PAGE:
With the onset of the pandemic, the PATRIP Foundation together with its partners has quickly launched emergency support for vulnerable communities affected by COVID-19. Due to flexible pooling of remaining project funds, the rural support programmes BRSP and SRSP have been enabled to respond to local needs and support public authorities.
BRSP supports the Balochistan government in slowing down COVID-19 outbreak while caring for vulnerable communities
BRSP has been supporting the government of the Pakistani province Balochistan during emergency responses to various natural disasters that happened in the past. During repeated floods in the years between 2007-2011 as well as an earthquake in 2008, BRSP has proven a valuable instrument for donors to offer local-level assistance while closely collaborating with government authorities. Soon after it became apparent that the global COVID-19 outbreak would leave no country unspared, PATRIP and BRSP got together to figure out how to fund emergency activities. Fearing a disproportionately dire effect on vulnerable communities in the region, it was vital to equip and educate the local population about how to slow down the spread of the disease, as well as make it possible to adhere to hygiene rules by improving WASH facilities.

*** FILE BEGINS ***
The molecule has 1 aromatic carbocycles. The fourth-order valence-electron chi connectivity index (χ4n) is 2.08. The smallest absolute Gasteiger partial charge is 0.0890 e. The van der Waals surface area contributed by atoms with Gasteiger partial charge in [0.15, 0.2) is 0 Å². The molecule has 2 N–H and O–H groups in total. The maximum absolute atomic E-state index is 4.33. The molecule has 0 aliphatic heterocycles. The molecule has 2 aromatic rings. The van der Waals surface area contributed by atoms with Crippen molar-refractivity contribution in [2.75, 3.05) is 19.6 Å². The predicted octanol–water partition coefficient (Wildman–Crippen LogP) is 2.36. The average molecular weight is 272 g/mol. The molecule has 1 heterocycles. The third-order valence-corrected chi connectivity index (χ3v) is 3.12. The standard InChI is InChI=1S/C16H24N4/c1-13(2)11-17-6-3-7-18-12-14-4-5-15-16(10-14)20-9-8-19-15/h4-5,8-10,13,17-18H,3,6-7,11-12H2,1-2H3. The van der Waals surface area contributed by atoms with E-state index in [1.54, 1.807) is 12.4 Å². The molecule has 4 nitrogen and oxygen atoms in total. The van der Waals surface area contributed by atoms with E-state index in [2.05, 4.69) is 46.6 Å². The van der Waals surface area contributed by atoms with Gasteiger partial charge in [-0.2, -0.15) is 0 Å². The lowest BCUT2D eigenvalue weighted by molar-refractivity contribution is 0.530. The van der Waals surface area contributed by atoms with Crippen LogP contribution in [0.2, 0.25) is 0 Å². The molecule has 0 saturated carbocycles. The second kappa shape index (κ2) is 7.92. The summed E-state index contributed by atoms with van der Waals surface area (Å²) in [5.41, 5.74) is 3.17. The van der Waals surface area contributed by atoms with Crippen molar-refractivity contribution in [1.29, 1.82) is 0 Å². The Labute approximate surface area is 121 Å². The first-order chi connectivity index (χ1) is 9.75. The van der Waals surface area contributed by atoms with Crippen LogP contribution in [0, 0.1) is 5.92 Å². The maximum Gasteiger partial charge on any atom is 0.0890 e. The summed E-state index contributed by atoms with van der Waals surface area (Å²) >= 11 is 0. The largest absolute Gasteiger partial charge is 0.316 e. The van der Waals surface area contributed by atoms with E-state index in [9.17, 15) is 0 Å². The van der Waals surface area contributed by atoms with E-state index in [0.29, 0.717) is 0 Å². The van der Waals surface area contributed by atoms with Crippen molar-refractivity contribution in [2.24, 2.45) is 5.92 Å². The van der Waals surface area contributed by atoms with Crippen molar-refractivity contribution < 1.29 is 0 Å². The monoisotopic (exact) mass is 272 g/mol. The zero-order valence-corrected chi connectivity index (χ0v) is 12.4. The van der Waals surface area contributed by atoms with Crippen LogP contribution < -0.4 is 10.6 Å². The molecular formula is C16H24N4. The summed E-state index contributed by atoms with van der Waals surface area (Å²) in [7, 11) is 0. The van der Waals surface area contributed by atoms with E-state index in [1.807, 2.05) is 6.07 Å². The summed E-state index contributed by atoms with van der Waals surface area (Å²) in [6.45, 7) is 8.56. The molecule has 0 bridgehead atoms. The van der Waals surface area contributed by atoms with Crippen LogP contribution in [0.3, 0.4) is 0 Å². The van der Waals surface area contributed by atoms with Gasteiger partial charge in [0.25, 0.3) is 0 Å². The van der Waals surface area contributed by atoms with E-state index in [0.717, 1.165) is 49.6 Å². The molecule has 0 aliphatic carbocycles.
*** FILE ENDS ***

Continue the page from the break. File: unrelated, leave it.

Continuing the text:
Since BRSP implements multiple PATRIP-supported projects, it was possible to pool remaining projects funds from completed projects to fund the COVID-19 emergency response. The German Federal Foreign Office (GFFO) quickly approved PATRIP’s request to re-purpose the remaining funds. In April 2020, BRSP first conducted a substantial needs assessment in Quarantine centres, health facilities as well as law enforcement agencies to determine which priorities to tackle. They identified a wide range of urgent needs, ranging from hand washing facilities at immigration check points to medical and hygiene equipment to informing the public about the virus and possible prevention methods.
When coordinating its humanitarian emergency response, BRSP placed a special focus on poor households, who were the ones most harshly affected by the pandemic’s consequences. Among half a million households, BRSP is providing cash, food packages, and assistance to be linked to governmental social safety programmes.